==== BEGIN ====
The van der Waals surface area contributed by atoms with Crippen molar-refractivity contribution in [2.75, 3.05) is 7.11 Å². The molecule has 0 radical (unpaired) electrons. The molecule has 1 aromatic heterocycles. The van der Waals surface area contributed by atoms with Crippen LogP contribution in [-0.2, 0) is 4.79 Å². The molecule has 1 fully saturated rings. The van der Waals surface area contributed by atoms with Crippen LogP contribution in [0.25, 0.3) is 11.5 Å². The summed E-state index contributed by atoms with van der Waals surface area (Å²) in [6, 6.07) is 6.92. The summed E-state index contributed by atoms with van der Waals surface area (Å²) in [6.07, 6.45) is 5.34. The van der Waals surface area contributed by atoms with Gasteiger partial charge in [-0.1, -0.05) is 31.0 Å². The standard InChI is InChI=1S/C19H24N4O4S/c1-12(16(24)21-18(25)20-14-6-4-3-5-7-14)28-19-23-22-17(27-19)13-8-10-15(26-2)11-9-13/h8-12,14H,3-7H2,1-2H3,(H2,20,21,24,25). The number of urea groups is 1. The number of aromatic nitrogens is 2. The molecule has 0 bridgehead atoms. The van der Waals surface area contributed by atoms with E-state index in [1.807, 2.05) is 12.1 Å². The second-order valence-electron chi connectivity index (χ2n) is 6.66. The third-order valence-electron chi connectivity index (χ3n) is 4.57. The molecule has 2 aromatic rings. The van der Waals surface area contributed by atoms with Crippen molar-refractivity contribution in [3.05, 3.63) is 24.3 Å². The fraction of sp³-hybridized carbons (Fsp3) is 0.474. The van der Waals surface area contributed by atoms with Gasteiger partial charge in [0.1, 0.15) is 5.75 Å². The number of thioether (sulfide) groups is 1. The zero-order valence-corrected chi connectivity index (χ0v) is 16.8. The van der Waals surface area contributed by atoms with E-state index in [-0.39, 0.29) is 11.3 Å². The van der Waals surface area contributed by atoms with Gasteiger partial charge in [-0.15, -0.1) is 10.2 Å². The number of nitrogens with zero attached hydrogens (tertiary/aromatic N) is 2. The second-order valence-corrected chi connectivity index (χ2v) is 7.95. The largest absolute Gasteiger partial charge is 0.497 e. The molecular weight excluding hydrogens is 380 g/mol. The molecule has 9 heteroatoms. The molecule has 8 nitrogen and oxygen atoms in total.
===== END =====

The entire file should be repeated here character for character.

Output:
The van der Waals surface area contributed by atoms with Crippen molar-refractivity contribution in [2.75, 3.05) is 7.11 Å². The molecule has 0 radical (unpaired) electrons. The molecule has 1 aromatic heterocycles. The van der Waals surface area contributed by atoms with Crippen LogP contribution in [-0.2, 0) is 4.79 Å². The molecule has 1 fully saturated rings. The van der Waals surface area contributed by atoms with Crippen LogP contribution in [0.25, 0.3) is 11.5 Å². The summed E-state index contributed by atoms with van der Waals surface area (Å²) in [6, 6.07) is 6.92. The summed E-state index contributed by atoms with van der Waals surface area (Å²) in [6.07, 6.45) is 5.34. The van der Waals surface area contributed by atoms with Gasteiger partial charge in [-0.1, -0.05) is 31.0 Å². The standard InChI is InChI=1S/C19H24N4O4S/c1-12(16(24)21-18(25)20-14-6-4-3-5-7-14)28-19-23-22-17(27-19)13-8-10-15(26-2)11-9-13/h8-12,14H,3-7H2,1-2H3,(H2,20,21,24,25). The number of urea groups is 1. The number of aromatic nitrogens is 2. The molecule has 0 bridgehead atoms. The van der Waals surface area contributed by atoms with E-state index in [1.807, 2.05) is 12.1 Å². The second-order valence-electron chi connectivity index (χ2n) is 6.66. The third-order valence-electron chi connectivity index (χ3n) is 4.57. The molecule has 2 aromatic rings. The van der Waals surface area contributed by atoms with Crippen molar-refractivity contribution in [3.05, 3.63) is 24.3 Å². The fraction of sp³-hybridized carbons (Fsp3) is 0.474. The van der Waals surface area contributed by atoms with Gasteiger partial charge in [0.1, 0.15) is 5.75 Å². The number of thioether (sulfide) groups is 1. The zero-order valence-corrected chi connectivity index (χ0v) is 16.8. The van der Waals surface area contributed by atoms with E-state index in [-0.39, 0.29) is 11.3 Å². The van der Waals surface area contributed by atoms with Gasteiger partial charge in [-0.15, -0.1) is 10.2 Å². The number of nitrogens with zero attached hydrogens (tertiary/aromatic N) is 2. The second-order valence-corrected chi connectivity index (χ2v) is 7.95. The largest absolute Gasteiger partial charge is 0.497 e. The molecular weight excluding hydrogens is 380 g/mol. The molecule has 9 heteroatoms. The molecule has 8 nitrogen and oxygen atoms in total.